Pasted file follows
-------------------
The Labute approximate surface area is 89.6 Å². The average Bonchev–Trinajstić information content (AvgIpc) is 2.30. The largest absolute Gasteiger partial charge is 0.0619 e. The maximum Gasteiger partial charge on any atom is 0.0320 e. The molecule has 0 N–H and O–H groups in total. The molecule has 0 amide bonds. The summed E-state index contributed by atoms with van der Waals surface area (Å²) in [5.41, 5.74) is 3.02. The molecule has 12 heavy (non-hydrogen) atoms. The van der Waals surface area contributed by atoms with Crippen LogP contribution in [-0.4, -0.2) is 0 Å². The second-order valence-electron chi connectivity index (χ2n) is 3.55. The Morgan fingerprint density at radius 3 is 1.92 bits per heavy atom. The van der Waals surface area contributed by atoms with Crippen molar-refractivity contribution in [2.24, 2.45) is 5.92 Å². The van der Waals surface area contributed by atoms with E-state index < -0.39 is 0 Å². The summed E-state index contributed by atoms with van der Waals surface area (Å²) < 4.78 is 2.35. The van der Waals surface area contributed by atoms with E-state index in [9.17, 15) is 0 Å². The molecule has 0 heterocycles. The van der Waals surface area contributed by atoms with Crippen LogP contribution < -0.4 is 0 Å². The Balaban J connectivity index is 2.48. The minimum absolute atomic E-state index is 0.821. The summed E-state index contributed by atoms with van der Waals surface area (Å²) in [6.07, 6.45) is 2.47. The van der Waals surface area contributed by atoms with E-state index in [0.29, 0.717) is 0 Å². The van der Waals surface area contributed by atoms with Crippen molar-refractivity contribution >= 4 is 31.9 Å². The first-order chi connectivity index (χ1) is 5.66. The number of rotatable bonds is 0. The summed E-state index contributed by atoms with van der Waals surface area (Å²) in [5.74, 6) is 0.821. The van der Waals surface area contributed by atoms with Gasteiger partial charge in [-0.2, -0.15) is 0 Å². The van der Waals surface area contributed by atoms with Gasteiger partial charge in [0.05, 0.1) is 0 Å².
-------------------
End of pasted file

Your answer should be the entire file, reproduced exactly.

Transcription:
The Labute approximate surface area is 89.6 Å². The average Bonchev–Trinajstić information content (AvgIpc) is 2.30. The largest absolute Gasteiger partial charge is 0.0619 e. The maximum Gasteiger partial charge on any atom is 0.0320 e. The molecule has 0 N–H and O–H groups in total. The molecule has 0 amide bonds. The summed E-state index contributed by atoms with van der Waals surface area (Å²) in [5.41, 5.74) is 3.02. The molecule has 12 heavy (non-hydrogen) atoms. The van der Waals surface area contributed by atoms with Crippen LogP contribution in [-0.4, -0.2) is 0 Å². The second-order valence-electron chi connectivity index (χ2n) is 3.55. The Morgan fingerprint density at radius 3 is 1.92 bits per heavy atom. The van der Waals surface area contributed by atoms with Crippen molar-refractivity contribution in [2.24, 2.45) is 5.92 Å². The van der Waals surface area contributed by atoms with E-state index < -0.39 is 0 Å². The summed E-state index contributed by atoms with van der Waals surface area (Å²) < 4.78 is 2.35. The van der Waals surface area contributed by atoms with E-state index in [9.17, 15) is 0 Å². The molecule has 0 heterocycles. The van der Waals surface area contributed by atoms with Crippen LogP contribution < -0.4 is 0 Å². The Balaban J connectivity index is 2.48. The minimum absolute atomic E-state index is 0.821. The summed E-state index contributed by atoms with van der Waals surface area (Å²) in [6.07, 6.45) is 2.47. The van der Waals surface area contributed by atoms with E-state index in [0.29, 0.717) is 0 Å². The van der Waals surface area contributed by atoms with Crippen molar-refractivity contribution >= 4 is 31.9 Å². The first-order chi connectivity index (χ1) is 5.66. The number of rotatable bonds is 0. The summed E-state index contributed by atoms with van der Waals surface area (Å²) in [5.74, 6) is 0.821. The van der Waals surface area contributed by atoms with Gasteiger partial charge in [-0.2, -0.15) is 0 Å². The van der Waals surface area contributed by atoms with Gasteiger partial charge in [0.05, 0.1) is 0 Å².